The beauty, in my estimation, or the danger, in the estimation of the rich and the Republicon party, in the fiscal cliff kicking in is that there will be more cuts to loop-holes and tax breaks which primarily benefit the rich. For example, Estate taxation, or the death tax as conservatives call them, would go up by changing the estate tax that currently only applies to those inheriting over 5.1 million to anyone inheriting one million dollars or more,  (boo hoo). This would mean anyone inheriting over 1 million dollars would have to pay a 35% estate tax. Another topper would be that the AMT (alternative minimum tax) would also change in aspect of who would be subjected to it. So far, the changes that could take effect does not make 99% of the United States populace worry or fearful of this cliff that everyone is talking about; although I could be just fiscally naive. The so-called fiscal cliff has some bearing on the Affordable Care Act (ObamaCare). Apparently there is a 3.8% medicare surtax that will be implemented on wage earners making over $200,00 and families making over $250,000 annually. Read more…

Fiscal Cliff?? Slogan, Warning, or What?

November 26, 2012 1 comment

Thank you Occupy Philly for the satire on the Fiscal Cliff.

When listening to the pundits constantly echoing of the phrase “fiscal cliff” with the added implication of dread in their voice; I could not resist my wonk urge to get a clear definition of what the fiscal cliff is and its implications in a sterile (non-partisan) fiscal way. right, as if that is possible!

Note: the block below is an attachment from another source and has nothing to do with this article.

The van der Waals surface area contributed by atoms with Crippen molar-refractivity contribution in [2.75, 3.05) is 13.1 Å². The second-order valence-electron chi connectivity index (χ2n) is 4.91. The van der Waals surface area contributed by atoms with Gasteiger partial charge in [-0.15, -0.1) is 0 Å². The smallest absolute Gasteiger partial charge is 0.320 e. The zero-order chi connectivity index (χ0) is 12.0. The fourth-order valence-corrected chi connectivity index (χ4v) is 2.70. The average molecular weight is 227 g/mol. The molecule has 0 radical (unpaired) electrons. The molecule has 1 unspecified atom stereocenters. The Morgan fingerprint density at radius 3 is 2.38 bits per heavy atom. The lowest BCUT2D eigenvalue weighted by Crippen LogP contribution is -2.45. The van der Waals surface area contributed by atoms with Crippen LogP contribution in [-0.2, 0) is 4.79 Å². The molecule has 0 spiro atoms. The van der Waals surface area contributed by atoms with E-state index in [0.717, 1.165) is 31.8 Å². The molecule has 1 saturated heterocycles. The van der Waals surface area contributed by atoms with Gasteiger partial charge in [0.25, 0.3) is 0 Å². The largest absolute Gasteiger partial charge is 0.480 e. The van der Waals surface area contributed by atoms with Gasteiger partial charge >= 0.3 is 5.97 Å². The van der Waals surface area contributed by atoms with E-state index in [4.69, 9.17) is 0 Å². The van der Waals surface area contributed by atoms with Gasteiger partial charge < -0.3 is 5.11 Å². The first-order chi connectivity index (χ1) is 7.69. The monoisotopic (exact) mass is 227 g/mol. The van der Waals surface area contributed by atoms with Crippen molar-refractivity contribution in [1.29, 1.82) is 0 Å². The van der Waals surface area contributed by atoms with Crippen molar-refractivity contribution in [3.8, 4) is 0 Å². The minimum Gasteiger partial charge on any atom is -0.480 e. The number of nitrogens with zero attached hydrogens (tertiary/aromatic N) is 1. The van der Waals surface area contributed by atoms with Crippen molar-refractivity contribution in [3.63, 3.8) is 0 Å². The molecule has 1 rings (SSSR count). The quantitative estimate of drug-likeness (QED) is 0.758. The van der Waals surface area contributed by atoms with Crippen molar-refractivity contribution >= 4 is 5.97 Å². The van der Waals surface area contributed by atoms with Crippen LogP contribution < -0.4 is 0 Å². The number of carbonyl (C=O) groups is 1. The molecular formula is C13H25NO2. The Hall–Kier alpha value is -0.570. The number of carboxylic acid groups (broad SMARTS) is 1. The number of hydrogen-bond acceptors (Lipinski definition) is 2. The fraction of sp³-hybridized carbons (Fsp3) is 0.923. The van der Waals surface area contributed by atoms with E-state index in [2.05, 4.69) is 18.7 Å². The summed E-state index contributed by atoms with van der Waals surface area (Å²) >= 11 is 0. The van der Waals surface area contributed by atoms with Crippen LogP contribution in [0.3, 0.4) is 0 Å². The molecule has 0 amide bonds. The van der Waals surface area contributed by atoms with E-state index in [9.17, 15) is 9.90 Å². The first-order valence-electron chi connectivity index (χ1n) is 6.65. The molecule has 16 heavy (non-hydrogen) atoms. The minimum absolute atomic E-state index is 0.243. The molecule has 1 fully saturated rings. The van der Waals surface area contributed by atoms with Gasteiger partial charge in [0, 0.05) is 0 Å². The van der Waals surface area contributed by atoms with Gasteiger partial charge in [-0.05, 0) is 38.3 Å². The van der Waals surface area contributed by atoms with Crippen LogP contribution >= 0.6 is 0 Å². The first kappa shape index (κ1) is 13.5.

After much exhausting research on the “Google” I have come to understand that it means as much as Alan Greenspan’s “irrational exuberance” and that’s not saying much. Irrational exuberance was a phrase coined by Greenspan to warn us that investors were over-weighing the market without actually saying that they were over-weighing the market (some say that Greenspan was warning of an impending fiscal bubble  but I am not sure he was that astute). It is an illusive way to warn about a possible fiscal disaster without warning about a possible fiscal disaster, but leaving yourself cover to be able to say “I WARNED YOU”. You know, “having your cake and eating it too” or as a  friend of mine often said “It’s my SAVE ASS move!”.

The name “fiscal cliff” is a classic political misnomer seeing that there’s no major impact on the economy with its onset; anyone would infer different from its title, fiscal cliff. Any use of the word “cliff” typically means immediate and life-ending descent from a high distance which does not apply in this case. Ever since Bernanke used the phrase “fiscal cliff” at a hearing of the House Financial Services Committee in February of this year, the term has been used for a multiplicity of partisan needs. Well let’s get an understanding of what Ben Bernanke meant when he said it, so let’s go to the way-back machine to get the jest of it. To quote Bernanke “I hope that Congress will look at [the spending cuts and revenue increases] and figure out ways to achieve the same long-run fiscal improvement without having it all happen at one date,”. Read more…